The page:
Fairly often, my job requires that I run out to the jail to visit an inmate at the Wise County Jail. I am now of the opinion that everyone should do it - at least once.
You begin the odyssey by checking in at the lobby, filling out a short form, and beginning your wait of approximately 10 to 15 minutes. (A sidenote: Sheriff Phil Ryan should be commended for the fine staff he has working the front desk. Always courteous. Always efficient).
The waiting period should be uneventful but it hasn't been. I've already been questioned by one lady waiting in the lobby: "You the DA?".
"I was until the first of the year," I replied (feeling remotely famous for the moment).
"No, it's Greg Lowery, now," another man piped up.
"Close," I thought, but decided I might as well let sleeping dogs lay.
On another occasion I met a woman who claimed she met Elvis in Reno, Nevada, while she was playing slot machines as a child. ("Playing slot machines as a child" I thought to myself as a large question mark formed over my head).
"Yep, I was mad at my momma for not giving me any more money, and I look up and there's Elvis. He's wearing the white cape and everything! He reaches down and gives me two dollars. And you know what? I wasn't the least bit impressed. Can you believe it? Elvis Presley gives me two dollars, and I wasn't the least bit impressed."
I told her that I was impressed.
After a few minutes of riveting conversation, I'm finally alerted that I may see the inmate that I requested to see.
The room is very small. The walls are painted cinder blocks and I am separated from the inmate by a strong metal mesh cage with a 3" X 3" opening for paperwork to be passed through. There is a small counter to place a yellow pad on so that notes may be taken.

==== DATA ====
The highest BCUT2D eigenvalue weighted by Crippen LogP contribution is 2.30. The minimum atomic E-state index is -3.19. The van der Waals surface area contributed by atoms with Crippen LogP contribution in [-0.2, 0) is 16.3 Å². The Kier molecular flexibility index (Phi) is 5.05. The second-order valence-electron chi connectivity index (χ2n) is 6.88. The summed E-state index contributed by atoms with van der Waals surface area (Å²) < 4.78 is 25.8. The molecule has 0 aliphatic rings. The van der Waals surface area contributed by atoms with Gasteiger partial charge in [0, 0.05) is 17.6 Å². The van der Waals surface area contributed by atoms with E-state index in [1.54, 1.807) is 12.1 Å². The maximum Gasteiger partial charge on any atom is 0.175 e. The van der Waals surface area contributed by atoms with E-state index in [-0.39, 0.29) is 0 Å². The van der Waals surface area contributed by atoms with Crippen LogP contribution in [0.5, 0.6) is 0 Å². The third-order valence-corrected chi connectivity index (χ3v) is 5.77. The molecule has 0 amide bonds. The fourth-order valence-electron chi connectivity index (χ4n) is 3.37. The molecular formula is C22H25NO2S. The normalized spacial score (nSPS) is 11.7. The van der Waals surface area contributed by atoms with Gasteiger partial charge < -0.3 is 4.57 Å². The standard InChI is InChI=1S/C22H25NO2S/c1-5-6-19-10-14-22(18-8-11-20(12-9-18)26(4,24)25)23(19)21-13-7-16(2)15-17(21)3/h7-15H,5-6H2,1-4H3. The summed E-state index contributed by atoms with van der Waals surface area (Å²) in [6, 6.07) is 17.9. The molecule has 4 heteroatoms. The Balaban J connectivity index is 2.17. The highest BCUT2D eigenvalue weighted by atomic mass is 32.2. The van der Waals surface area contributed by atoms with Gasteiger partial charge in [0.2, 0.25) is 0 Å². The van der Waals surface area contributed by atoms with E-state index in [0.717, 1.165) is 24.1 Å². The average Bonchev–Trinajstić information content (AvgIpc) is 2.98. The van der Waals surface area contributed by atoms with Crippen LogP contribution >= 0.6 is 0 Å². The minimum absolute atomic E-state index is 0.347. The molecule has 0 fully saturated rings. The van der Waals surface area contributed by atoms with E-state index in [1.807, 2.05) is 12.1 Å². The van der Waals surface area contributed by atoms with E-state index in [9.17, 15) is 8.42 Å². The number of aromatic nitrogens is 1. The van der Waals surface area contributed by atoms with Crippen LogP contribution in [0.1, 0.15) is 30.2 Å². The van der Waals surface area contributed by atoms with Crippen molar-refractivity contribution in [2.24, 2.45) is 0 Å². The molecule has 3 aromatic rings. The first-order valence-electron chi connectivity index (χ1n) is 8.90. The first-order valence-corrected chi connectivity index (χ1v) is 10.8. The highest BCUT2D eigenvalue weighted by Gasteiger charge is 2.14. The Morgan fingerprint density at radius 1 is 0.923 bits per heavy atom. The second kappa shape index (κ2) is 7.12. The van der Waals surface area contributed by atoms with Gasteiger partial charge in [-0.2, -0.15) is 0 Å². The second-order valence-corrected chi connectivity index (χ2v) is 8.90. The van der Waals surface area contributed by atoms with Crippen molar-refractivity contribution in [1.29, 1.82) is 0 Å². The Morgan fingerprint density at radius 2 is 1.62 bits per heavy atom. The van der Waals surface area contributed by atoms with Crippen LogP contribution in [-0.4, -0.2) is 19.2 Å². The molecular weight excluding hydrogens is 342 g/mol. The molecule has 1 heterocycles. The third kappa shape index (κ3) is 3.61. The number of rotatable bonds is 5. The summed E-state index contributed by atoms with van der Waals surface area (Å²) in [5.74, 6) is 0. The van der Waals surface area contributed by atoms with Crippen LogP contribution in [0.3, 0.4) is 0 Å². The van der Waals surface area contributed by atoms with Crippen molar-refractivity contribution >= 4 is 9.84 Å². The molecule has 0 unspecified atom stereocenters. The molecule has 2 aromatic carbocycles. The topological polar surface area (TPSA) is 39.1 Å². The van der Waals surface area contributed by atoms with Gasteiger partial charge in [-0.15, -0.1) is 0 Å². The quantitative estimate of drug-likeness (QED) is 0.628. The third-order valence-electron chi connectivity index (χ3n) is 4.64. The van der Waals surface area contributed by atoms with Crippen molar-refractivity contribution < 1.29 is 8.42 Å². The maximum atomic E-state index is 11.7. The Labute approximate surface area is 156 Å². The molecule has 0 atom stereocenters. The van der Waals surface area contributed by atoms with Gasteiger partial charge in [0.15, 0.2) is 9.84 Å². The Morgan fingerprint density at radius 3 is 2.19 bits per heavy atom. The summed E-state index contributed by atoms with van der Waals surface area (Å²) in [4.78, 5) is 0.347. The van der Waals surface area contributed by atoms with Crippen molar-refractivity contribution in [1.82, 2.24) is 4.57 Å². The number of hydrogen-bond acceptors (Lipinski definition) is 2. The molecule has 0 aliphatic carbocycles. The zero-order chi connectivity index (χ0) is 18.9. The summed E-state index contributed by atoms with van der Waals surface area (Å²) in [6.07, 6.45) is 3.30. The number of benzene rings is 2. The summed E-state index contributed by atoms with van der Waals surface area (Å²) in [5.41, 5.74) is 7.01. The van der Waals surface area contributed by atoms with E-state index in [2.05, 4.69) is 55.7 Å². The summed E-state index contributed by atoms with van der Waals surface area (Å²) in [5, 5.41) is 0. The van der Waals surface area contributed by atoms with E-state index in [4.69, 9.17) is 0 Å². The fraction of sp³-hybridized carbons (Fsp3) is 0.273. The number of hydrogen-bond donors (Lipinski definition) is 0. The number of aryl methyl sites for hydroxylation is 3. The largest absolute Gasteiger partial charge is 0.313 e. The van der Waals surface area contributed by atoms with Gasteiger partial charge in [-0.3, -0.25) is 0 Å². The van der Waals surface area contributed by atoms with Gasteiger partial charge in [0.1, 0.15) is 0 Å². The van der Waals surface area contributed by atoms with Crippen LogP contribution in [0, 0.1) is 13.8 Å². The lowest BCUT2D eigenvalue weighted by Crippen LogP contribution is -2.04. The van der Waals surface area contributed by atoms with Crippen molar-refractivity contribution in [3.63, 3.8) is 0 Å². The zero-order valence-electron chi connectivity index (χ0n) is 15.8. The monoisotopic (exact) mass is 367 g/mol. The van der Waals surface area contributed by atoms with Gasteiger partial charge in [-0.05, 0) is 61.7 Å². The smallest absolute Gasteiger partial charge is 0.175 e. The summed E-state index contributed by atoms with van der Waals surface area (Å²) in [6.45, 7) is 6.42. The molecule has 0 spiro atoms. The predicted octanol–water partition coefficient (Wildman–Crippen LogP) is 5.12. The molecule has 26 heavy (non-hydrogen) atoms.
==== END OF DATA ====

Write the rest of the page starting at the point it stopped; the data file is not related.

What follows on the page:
The inmate is always seated when I walk in. Based upon his eyes and smile of anticipation, you would think I was the Second Coming walking right through the door. So far they have all been incredibly polite. "No, sirs" and "yes, sirs" abound. And they all want out of jail. Badly.
I write down everything the inmate tells me in my indecipherable scribble that I will immediately take back to the office and type up. The inmate watches everything I write down. He volunteers every possible piece of information that he thinks might help him. (Some of these guys are pretty darned funny).
Some deserve to be there, while others do not.
I've visited with a person alleged to have committed sexual assault. (Before you think Amber Hagerman, this kid was a teenager who allegedly tried to get handsy with some girl two years his junior. She slapped him and he stopped. This kid, by the way, sat in jail two weeks). I've visited with many alleged to have possessed drugs (a crime that will one day go the way of Prohibition). And I've visited with hot check writers (even though there is no "Debtor's Prison" in Texas, there sure are lots of folks locked up for not paying their debts.
But those in jail awaiting trial have one universal bond: they are all poor. The rich have bonded out the day after their arrest. The rest sit and wait for someone, anyone, to come visit them. And help them.
Like I said, everyone should visit a person at the jail - especially you "lock 'em up and throw away the key" Rush Limbaugh disciples out there. But I suspect that you never will. In my church last Christmas, a program was developed where small "care packages" would be sent to inmates of the Wackenhut Correctional Facility in Bridgeport. Small donations were requested to fund this small gesture of compassion.
The last time I checked, it was a miserable failure.
Barry Green served as District Attorney for Wise and Jack Counties from 1993 through 2000. He is now a partner in the Decatur law firm of Smith & Green, P.C.